Fate coughs up some more rain, but Fortune had been keeping up with the Harbinger section of the omens newsletter, reminding me that I had a rain slicker in my trunk. Wearily shrugging it on, I get back in the car heading compass north onto Hwy 321 (for mystery lovers, that “compass north” is a clue), following that serpentine alley further into the hills. Turning off where my GPS sister tells me to, I go to the next turnoff, a single-lane dirt road. Readying myself for the last turnoff, I see a white guy in a green pickup truck. “You headin’ for the party?” he drawled.

“Content of his character, content of his character, content of his character,” I doggedly intone inside my head, remembering that I’m in the backwoods of Tennessee, birthplace of the Ku Klux Klan, which might not have been the focus of my thoughts had I not recently seen a Confederate flag proudly displayed on somebody’s front porch fewer than five miles back. Fate guffaws, clutching her aching belly.

Mr. Pickup Truck tells me to go back to 321, look for a sign similar to the “Sugar Hollow Resort” sign beside him, then turn right and the gate would be there. When I get to the other sign, there’s no gate. Maybe he meant for me to go toward 321, then take the other road at the fork, but this leads to an even narrower one-lane dirt road. Yikes. I find a steep driveway surrounded by sheer drop-offs down the mountain cliff and gingerly, inch by inch, turn around. I go back to 321 and turn left. After a mile or two, there’s nothing but another 321.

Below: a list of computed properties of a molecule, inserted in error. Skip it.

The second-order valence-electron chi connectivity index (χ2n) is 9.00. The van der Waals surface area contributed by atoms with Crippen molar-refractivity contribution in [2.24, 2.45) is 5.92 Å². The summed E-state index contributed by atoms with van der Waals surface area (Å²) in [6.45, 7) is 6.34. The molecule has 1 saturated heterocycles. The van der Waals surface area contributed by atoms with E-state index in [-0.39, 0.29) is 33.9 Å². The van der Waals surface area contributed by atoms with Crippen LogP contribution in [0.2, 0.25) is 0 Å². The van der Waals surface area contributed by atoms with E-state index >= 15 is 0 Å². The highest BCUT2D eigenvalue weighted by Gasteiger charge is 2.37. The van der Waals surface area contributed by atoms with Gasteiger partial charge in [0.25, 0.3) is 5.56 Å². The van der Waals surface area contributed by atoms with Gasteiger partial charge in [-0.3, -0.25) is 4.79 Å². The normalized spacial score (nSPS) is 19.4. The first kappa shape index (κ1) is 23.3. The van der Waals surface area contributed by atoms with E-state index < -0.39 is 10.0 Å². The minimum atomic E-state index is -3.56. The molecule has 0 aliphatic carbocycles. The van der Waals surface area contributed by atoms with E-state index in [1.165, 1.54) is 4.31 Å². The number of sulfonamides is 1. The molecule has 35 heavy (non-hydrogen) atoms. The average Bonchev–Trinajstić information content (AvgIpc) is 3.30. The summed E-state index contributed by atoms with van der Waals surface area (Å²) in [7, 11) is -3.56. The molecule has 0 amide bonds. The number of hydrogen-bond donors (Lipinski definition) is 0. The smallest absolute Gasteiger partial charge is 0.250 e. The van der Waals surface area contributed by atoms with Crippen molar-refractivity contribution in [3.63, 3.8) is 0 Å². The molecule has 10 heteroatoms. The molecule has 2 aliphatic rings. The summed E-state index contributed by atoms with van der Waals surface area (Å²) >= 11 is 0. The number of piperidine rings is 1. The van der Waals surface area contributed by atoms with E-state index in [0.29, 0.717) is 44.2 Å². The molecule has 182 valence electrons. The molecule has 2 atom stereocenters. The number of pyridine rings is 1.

Turns out there are many manifestations of 321 in this area, going in a variety of directions, all twisty-turny. The 321 Mr. Pickup meant was the bigger 321 that has lane markings and yellow reflectors. I had to turn around, come back to the sign where there’d been no gate, keep going to another sign where there actually was a gate, then I had to drive up a steep hill to the check-in tent.

By this time, at nearly 9 pm, after hours of miles, mishaps and misguidance, you can imagine that, as my girl Victoria once said, I am not amused. The check-in chick adds fuel to the fire by giving me a page-long, single-spaced document allowing myself to be all but burned at the stake without finding them liable. I’m supposed to sign this. She thinks it’s strange when I ask for a copy of what I’m signing. Apparently, in this neck of the woods you don’t get copies of contracts you sign. (The motel had had the same mile-long abdication of liability). To park near the amphitheater is supposed to cost $20 extra, but when her dizzy aura gets a whiff of my pre-sulfurous one, she doesn’t charge me a dime.

Nestled against a cozy mountain cliff, the stage mimics the inside of a barn edged with Sixties-style daisies projected on the walls. The group onstage? Keyboard, bass, drums, and the front line of guitar, banjo, and dobro.